Class of 2018 Rockefeller Leadership Fellows

Front Row (left to right): Rajiv Ramaiah, Maria Jose Auil, Charlotte Blatt, Samuel Colello, Abhilasha Gokulan, Alyssa Heinze, Kristen Virkler, Dale Li, Raunak Bhojwani

2nd Row (left to right): Gricelda Ramos, Christopher Huberty, Lucia Pierson, Jonathan Chu, Emma Marsano, Carolyn McShea, Jessica Colin, Arati Gangadharan, Zoe Snow, Kaina Chen

3rd Row (left to right): Matthew Sindelar, Akanksha Wasan, Marley Peters, Daniel Propp, Caroline Berens, Jarrett Taylor 

Class of 2017 Rockefeller Leadership Fellows

Front Row (left to right): Asaf Zilberfarb, Brendan Barth, Meghana Mishra, Taylor Ng, Morgan Sandhu, Sarah Han, Nicole Castillo, Kevin Donahoe, and Deep Singh 

2nd Row (left to right): Shivam Chadha, Mary Sieredzinski, Regan Plekenpol, Alisa White, Shaun Sengupta, Julia Marino, Priya Ramaiah, Kalie Marsicano, and Jonathan Busam

3rd Row (left to right): Carter Sullivan, Benjamin Rutan, Terence Hughes, Cedar Farwell, Alexander Chivers, Arun Ponshunmugam (withdrew), Chileta Dim, and Devyn Greenberg

Notes from the Field: Annie Phifer '20

Annie Phifer '20 interned with the American Enterprise Institute for the Summer 2017 term. The following is an excerpt from her internship report.

During the summer of 2017, I had the exciting opportunity to intern in the editorials and publications department at the American Enterprise Institute (AEI) in Washington, DC. AEI is a public policy think tank dedicated to free enterprise, open debate, intellectual freedom, and the defense of human dignity. AEI’s scholars produce an outpouring of research on a wide variety of subjects; the editorial department’s job is to maintain AEI’s credibility by ensuring this work meets the highest editorial standards before public release. As an intern in this department, I edited and proofread online publications, reports, event materials, biographies, summaries, blog posts, and other projects. I also meticulously fact checked event materials and researched scholars, experts, and speakers for AEI reports. Most notably, I catalogued over 1300 works by AEI’s scholars to create an internal master publication database that could be accessed online.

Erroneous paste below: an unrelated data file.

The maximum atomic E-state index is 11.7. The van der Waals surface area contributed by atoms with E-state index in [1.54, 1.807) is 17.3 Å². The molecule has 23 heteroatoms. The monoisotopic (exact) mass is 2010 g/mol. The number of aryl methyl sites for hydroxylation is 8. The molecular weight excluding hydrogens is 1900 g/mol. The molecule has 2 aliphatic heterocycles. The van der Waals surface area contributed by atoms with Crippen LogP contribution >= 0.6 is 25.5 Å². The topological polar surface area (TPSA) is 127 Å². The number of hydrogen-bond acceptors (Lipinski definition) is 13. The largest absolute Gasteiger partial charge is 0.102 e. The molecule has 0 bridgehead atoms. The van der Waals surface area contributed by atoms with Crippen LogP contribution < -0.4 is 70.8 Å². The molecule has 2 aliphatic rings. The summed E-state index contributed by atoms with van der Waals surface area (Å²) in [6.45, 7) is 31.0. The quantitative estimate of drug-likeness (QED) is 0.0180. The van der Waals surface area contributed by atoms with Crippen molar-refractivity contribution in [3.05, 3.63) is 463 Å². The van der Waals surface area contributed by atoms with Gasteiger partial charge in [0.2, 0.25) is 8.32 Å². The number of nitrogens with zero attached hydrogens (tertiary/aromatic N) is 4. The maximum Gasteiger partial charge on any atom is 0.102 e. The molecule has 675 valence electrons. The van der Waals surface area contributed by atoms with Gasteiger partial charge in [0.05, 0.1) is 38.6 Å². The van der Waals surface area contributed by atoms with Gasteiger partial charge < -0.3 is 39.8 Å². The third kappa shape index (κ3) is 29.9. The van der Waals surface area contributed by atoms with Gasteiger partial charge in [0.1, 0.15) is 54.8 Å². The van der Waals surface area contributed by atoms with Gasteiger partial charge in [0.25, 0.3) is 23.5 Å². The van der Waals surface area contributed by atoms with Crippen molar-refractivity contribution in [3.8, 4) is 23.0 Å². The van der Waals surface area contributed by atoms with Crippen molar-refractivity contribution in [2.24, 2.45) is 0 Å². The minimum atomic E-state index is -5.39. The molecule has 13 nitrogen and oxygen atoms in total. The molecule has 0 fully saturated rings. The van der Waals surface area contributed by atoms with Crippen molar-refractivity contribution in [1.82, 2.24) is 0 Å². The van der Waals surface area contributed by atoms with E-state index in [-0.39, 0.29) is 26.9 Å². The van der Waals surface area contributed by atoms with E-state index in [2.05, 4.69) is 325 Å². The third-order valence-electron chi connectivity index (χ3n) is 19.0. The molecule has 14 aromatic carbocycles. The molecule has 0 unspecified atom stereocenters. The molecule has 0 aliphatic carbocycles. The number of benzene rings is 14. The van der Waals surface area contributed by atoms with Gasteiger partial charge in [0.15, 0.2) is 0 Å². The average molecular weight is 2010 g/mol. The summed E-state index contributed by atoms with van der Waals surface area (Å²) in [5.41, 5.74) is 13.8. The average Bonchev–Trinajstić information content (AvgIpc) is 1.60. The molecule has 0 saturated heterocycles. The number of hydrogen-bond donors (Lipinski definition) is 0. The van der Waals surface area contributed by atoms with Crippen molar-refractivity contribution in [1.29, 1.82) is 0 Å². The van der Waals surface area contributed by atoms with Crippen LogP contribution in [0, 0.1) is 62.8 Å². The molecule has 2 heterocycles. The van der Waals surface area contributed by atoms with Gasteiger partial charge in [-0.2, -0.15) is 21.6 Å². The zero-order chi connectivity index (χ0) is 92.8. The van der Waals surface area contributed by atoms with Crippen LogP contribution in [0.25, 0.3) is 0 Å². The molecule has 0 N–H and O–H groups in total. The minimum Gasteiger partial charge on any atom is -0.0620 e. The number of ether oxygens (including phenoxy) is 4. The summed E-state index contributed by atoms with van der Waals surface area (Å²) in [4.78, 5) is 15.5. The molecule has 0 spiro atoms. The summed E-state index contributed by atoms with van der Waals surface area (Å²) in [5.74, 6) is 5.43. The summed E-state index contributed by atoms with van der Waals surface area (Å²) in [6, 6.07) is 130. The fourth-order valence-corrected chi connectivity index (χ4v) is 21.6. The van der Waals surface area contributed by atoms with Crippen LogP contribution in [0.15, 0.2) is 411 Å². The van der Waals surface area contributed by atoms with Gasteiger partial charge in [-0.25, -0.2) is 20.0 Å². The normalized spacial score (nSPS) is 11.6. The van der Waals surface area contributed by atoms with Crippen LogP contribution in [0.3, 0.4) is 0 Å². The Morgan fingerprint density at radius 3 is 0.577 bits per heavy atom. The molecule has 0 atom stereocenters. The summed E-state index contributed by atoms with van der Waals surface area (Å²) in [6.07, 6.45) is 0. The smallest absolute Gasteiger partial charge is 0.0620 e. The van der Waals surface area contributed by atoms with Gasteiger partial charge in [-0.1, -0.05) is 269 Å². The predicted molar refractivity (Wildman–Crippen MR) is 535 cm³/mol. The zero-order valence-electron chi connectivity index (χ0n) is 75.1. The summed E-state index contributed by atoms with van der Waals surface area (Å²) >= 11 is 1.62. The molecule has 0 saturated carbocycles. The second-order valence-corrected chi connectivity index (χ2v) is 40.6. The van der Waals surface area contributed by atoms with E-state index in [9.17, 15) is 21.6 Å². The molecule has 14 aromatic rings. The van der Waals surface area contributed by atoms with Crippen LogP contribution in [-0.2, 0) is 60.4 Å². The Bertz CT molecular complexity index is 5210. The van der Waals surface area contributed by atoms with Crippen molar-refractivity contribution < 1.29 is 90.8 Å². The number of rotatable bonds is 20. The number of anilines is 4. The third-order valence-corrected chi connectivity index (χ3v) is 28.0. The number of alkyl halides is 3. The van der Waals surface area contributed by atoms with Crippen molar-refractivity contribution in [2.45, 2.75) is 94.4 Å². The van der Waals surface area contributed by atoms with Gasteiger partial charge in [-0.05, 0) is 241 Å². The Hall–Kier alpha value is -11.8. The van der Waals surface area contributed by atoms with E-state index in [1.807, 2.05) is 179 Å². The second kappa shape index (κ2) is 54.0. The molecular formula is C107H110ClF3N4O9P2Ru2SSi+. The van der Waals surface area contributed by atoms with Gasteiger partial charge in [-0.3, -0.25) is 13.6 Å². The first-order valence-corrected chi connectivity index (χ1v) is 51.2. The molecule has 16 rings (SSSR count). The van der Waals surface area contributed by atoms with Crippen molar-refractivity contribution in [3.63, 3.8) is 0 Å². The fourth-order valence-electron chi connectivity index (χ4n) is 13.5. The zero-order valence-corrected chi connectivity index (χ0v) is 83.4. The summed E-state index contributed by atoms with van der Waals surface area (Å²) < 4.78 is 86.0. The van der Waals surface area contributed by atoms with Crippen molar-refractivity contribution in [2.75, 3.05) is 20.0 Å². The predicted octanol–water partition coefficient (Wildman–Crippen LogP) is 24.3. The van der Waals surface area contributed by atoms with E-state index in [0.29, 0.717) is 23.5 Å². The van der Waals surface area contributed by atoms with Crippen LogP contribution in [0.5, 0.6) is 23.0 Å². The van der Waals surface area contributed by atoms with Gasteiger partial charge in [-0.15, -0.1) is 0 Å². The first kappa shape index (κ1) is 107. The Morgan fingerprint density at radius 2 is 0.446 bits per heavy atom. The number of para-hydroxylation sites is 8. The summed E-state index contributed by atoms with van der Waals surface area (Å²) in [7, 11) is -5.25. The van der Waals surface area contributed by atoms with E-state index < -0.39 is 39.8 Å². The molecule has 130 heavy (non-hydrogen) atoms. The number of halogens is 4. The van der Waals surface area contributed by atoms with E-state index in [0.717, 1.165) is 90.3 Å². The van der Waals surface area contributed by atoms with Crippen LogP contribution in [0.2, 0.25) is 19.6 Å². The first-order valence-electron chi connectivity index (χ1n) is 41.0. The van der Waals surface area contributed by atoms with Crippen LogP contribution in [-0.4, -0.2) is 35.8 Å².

Ugandan Dance Troupe Tabu Flo Brings the Dartmouth Community Together

When we hatched the idea of bringing Ugandan dance troupe Tabu Flo to Dartmouth to debut a dance-theater piece weaving themes of power, representation, and voice, we did not anticipate how much their presence would impact our campus. Their twelve days here were marked by testimony after testimony—from students, faculty, community members, and many others—about their ability to inspire critical reflection on our world through the art of dance. This was encapsulated in their performance of “The Speech”, which painted an evocative picture of state-run systems that afford some people the ability to speak and withhold that opportunity from others. In the piece, Tabu Flo combined passionate expression with nuanced symbolism, using costume and choreography (without uttering a word) to highlight how different institutional actors participate in this exercise of power.

Security Vulnerabilities in Modern Voting

Thanks to the Rockefeller Center, I had the opportunity to attend the DEFCON security conference this past July. Started in 1992, DEFCON now draws roughly 20,000 attendees each year. Notable speakers this year include Gary Kasparov, Elie Bursztein, and Matt Suiche. In addition to the main stage talks, DEFCON also features smaller venues within the conference center – known as ‘villages’ – dedicated to specific topics, such as hardware, networking, social engineering, and biohacking.

The newest village at DEFCON was the Voting Machine village. The objective of the village was simple: to alert the American public about security vulnerabilities in modern voting machines. Instead of focusing on what may or may not have happened during the 2016 election, we made it our mission to understand today’s voting technology and help ensure that future elections cannot be hacked.